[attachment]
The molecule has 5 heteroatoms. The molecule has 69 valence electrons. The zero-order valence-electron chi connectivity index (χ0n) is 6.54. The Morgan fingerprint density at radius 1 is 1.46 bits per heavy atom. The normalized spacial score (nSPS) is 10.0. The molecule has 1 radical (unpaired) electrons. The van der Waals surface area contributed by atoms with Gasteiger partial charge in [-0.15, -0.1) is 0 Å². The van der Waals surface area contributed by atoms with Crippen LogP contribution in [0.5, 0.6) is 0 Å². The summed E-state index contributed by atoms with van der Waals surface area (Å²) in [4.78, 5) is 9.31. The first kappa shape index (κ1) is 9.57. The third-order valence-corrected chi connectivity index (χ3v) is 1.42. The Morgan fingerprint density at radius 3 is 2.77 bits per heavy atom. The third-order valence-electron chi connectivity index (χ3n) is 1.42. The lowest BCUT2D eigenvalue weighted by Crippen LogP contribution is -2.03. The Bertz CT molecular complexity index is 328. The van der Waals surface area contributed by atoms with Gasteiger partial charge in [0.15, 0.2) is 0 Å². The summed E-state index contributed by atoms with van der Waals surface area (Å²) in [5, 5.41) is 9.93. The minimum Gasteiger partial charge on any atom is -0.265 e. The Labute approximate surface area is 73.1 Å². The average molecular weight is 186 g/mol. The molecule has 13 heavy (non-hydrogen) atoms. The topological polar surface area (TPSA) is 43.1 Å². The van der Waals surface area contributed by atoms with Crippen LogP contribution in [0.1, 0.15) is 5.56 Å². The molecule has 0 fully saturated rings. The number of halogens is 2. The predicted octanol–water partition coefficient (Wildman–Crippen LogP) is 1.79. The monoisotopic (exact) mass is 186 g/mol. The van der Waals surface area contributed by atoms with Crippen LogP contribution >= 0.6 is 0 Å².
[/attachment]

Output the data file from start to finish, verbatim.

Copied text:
The molecule has 5 heteroatoms. The molecule has 69 valence electrons. The zero-order valence-electron chi connectivity index (χ0n) is 6.54. The Morgan fingerprint density at radius 1 is 1.46 bits per heavy atom. The normalized spacial score (nSPS) is 10.0. The molecule has 1 radical (unpaired) electrons. The van der Waals surface area contributed by atoms with Gasteiger partial charge in [-0.15, -0.1) is 0 Å². The van der Waals surface area contributed by atoms with Crippen LogP contribution in [0.5, 0.6) is 0 Å². The summed E-state index contributed by atoms with van der Waals surface area (Å²) in [4.78, 5) is 9.31. The first kappa shape index (κ1) is 9.57. The third-order valence-corrected chi connectivity index (χ3v) is 1.42. The Morgan fingerprint density at radius 3 is 2.77 bits per heavy atom. The third-order valence-electron chi connectivity index (χ3n) is 1.42. The lowest BCUT2D eigenvalue weighted by Crippen LogP contribution is -2.03. The Bertz CT molecular complexity index is 328. The van der Waals surface area contributed by atoms with Gasteiger partial charge in [0.15, 0.2) is 0 Å². The summed E-state index contributed by atoms with van der Waals surface area (Å²) in [5, 5.41) is 9.93. The minimum Gasteiger partial charge on any atom is -0.265 e. The Labute approximate surface area is 73.1 Å². The average molecular weight is 186 g/mol. The molecule has 13 heavy (non-hydrogen) atoms. The topological polar surface area (TPSA) is 43.1 Å². The van der Waals surface area contributed by atoms with Crippen LogP contribution in [0.1, 0.15) is 5.56 Å². The molecule has 0 fully saturated rings. The number of halogens is 2. The predicted octanol–water partition coefficient (Wildman–Crippen LogP) is 1.79. The monoisotopic (exact) mass is 186 g/mol. The van der Waals surface area contributed by atoms with Crippen LogP contribution >= 0.6 is 0 Å².